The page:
Scientists have invented incredibly thin, flexible photovoltaic cells that are so lightweight, they can rest on top of soap bubbles without breaking them. Cells this thin and light could eventually be placed almost anywhere, from smart clothing to helium balloons.

"It could be so light that you don't even know it's there, on your shirt or on your notebook," said one of the researchers, Vladimir Bulović from MIT. "These cells could simply be an add-on to existing structures."

It's that versatility that makes the experiment so exciting - even if it's still only a proof-of-concept at this stage. Key to the creation of the new cell is the way the researchers have combined making the solar cell itself, the substrate that supports it, and its protective coating, all in one process.

One advantage is that by growing the cell and the substrate together, the latter can be protected from dust and other contaminants. A common flexible polymer called parylene was used as both the substrate and the overcoating, while an organic material called DBP (dibutyl phthalate) was used as the primary light-absorbing layer.

Unlike conventional approaches to solar cell manufacturing, the whole process takes place in a vacuum chamber at room temperature, and without the use of any solvents or harsh chemicals. Vapour deposition techniques – where heat, pressure, and chemical reactions create a very thin coating of a particular material – are used to grow the substrate and the solar cell together.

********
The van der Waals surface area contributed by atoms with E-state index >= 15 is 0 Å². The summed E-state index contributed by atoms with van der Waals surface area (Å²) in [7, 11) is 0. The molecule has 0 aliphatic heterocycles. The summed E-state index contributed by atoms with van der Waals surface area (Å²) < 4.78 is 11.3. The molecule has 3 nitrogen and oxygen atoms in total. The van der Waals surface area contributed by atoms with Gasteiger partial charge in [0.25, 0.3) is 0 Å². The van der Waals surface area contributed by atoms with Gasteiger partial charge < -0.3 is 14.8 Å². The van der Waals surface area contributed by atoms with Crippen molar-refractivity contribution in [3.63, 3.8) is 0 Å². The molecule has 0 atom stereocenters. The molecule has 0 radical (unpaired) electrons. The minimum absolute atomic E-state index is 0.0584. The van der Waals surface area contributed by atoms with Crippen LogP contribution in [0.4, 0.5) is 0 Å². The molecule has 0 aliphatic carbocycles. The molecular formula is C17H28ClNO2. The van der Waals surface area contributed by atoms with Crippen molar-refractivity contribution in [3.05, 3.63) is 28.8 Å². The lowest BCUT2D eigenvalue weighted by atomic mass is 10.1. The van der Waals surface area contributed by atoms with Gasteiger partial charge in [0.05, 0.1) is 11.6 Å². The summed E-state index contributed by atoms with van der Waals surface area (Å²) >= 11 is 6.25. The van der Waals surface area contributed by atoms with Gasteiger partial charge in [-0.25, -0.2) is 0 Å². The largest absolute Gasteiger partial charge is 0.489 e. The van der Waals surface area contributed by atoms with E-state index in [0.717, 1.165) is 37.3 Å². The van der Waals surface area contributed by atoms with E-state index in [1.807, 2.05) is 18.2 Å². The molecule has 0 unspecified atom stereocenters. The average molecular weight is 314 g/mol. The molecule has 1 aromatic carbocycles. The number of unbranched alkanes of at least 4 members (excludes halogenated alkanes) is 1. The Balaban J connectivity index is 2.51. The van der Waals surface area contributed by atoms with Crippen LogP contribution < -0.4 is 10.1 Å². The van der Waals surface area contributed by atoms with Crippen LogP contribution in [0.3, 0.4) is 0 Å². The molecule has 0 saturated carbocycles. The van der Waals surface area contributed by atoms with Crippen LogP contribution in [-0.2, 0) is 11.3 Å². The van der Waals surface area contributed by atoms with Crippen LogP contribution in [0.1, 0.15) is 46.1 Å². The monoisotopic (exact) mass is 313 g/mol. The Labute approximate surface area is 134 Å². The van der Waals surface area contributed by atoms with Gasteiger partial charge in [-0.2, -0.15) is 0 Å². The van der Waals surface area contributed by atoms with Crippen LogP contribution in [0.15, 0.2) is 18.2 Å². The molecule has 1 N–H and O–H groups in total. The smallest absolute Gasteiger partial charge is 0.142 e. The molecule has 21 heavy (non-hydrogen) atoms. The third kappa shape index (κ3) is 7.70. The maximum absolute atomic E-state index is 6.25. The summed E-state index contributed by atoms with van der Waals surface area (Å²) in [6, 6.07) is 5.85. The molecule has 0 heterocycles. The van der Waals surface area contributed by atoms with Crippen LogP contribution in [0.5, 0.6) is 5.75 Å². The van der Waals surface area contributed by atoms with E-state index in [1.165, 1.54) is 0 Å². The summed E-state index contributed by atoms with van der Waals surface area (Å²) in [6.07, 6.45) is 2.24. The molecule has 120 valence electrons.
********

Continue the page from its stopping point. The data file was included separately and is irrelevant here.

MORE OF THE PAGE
The MIT team says it's this technique, rather than the materials used, that makes the breakthrough so significant.

The resulting ultra-thin and flexible cells are just one-fiftieth of the thickness of a human hair and one-thousandth of the thickness of existing glass-based cells (about 2 micrometres thick), but they can convert sunlight into electricity just as efficiently.

In fact, they may be too thin to be practical: "If you breathe too hard, you might blow it away," said Joel Jean, another of the researchers involved.

According to the inventors of the new process – which has taken years to perfect – this vacuum-based layering could be used to deposit solar cells on top of fabric, paper, or almost any other material. In space or at high altitude, where weight is important, these cells could have an important role to play, even if mass producing them at scale is going to take several more years of work.

The team's findings have been published in Organic Electronics.